10 Best Tagalog Drama Movies
The Philippines has a strong tradition of filmmaking and the ten best Tagalog drama movies hail as far back as the 1960s to the 21st century. The 1970s, however, was hailed as the “Golden Age of Philippine Cinema.” The declaration of Martial Law by President Ferdinand Marcos opened the doors to compelling storytelling encapsulating the social ills, decay and desperation of that era.
“Anak” This Tagalog dramatic film was internationally released with English subtitles as “The Child.” It portrays the life of an Overseas Contract Worker (OCW). OCWs remit millions of dollars each year to the Philippines and “Anak” shows the dark side of this career path. Josie, played by famous actress Vilma Santos, returns home after more than a decade working as a domestic helper in Hong Kong only to find herself loathed by her children, her husband dead and her daughter in the claws of drug dependency.
“Tinimbang Ka Ngunit Kulang” Written by Mario O’Hara and directed by one of the best directors in the country, Lino Brocka, this 1974 film is a Philippine cinema classic. Re-titled as “Weighed but Found Wanting” for foreign audiences, it is hailed as one of the best Tagalog drama films of all time. It is a landmark film that comments on the hypocrisy of religion and the advantages of wealth and privilege in a small provincial town.
“Jaguar” Another Lino Brocka classic, “Jaguar” shows the dark side of love and obsession. Based on the book by Nick Joaquin, a multi-awarded Filipino writer, “Jaguar” was nominated for a Palme d’Or at the Cannes Film Festival and won a number of awards in the Philippines.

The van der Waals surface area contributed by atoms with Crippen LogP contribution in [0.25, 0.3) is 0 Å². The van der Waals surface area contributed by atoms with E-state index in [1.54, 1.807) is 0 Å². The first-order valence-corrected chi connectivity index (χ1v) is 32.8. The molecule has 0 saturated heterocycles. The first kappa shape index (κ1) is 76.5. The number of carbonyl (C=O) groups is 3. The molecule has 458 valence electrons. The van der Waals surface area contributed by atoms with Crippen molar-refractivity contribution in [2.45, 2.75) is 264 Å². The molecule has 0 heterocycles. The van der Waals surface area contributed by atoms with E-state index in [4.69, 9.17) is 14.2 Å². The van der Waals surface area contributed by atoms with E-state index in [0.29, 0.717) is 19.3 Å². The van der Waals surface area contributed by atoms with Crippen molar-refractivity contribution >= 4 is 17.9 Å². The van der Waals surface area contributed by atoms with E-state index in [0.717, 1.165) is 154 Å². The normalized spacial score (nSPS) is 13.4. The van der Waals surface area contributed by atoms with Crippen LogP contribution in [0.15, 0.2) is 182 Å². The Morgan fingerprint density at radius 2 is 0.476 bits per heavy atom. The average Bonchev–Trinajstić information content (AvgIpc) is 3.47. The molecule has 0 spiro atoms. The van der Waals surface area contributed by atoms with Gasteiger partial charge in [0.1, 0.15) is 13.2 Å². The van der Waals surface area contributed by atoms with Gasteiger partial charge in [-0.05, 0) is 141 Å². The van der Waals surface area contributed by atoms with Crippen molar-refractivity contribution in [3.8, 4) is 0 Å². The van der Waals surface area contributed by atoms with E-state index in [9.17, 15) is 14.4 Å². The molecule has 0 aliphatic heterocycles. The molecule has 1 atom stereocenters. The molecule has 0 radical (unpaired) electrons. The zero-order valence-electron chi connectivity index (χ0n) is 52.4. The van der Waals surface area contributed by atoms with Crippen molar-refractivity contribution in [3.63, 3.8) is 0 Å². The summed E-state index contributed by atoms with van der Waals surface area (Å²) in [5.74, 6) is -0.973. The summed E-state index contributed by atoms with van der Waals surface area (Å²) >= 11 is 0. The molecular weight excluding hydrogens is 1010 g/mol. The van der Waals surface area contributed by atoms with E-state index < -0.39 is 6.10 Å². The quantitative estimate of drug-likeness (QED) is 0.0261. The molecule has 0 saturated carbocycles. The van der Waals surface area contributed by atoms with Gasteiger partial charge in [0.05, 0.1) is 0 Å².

“Himala” Directed by Ishmael Bernal, “Himala,” translated as “Miracle” in English, boasts of beautiful cinematography and powerful acting. This Tagalog film’s strong dramatic narrative is centered on false prophets and the colonial legacy of religion in the country.
“Manila By Night (City After Dark)” Philippine critics have hailed this as Ishmael Bernal’s greatest work. It is a social commentary on drugs, poverty and prostitution.
“Maynila sa Kuko ng Liwanag” Based on the novel by Edgardo Reyes and a screenplay by talented scriptwriter Clodualdo del Mundo Jr., this is one of Lino Brocka’s best works and occupies a space as one of the best Tagalog films in history. Internationally released as “Manila in the Claws of Neon,” it chronicles the despair and decay of that period in Philippine society.
“Biyaya ng Lupa” This 1959 black and white film by Manuel Silos stars one of the most beautiful and talented actresses in Philippine cinema, Rosa Rosal. Re-titled for foreign audiences as “Blessings of the Land,” this occupies a space in the echelon of best Tagalog drama movies for its powerful narrative on obsession and revenge.
“Tanging Yaman” Released internationally as “A Change of Heart,” this Laurice Guillen film is a commentary on religion and family. It stars Gloria Romero, an icon in Philippine cinema, along with a cast of younger actors.
“Itim” This is a movie of many firsts. It is the debut film of director Mike de Leon and the first film of actress Charo Santos, now a highly respected film producer in the Philippines. “Itim” is the Philippine word for the color “black” and this film explores incest, abortion and love.
“Bayaning Third World” Mike de Leon’s “Third World Hero” combines traditional filmmaking cinematography with a documentary-style narrative and a twist of television commercial style and technique. This Tagalog movie reenacts the love story between Philippine national hero Jose Rizal and Josephine Bracken, whom he met while imprisoned in Dapitan, Zamboanga in the Philippines.
- Elizabeth Stewart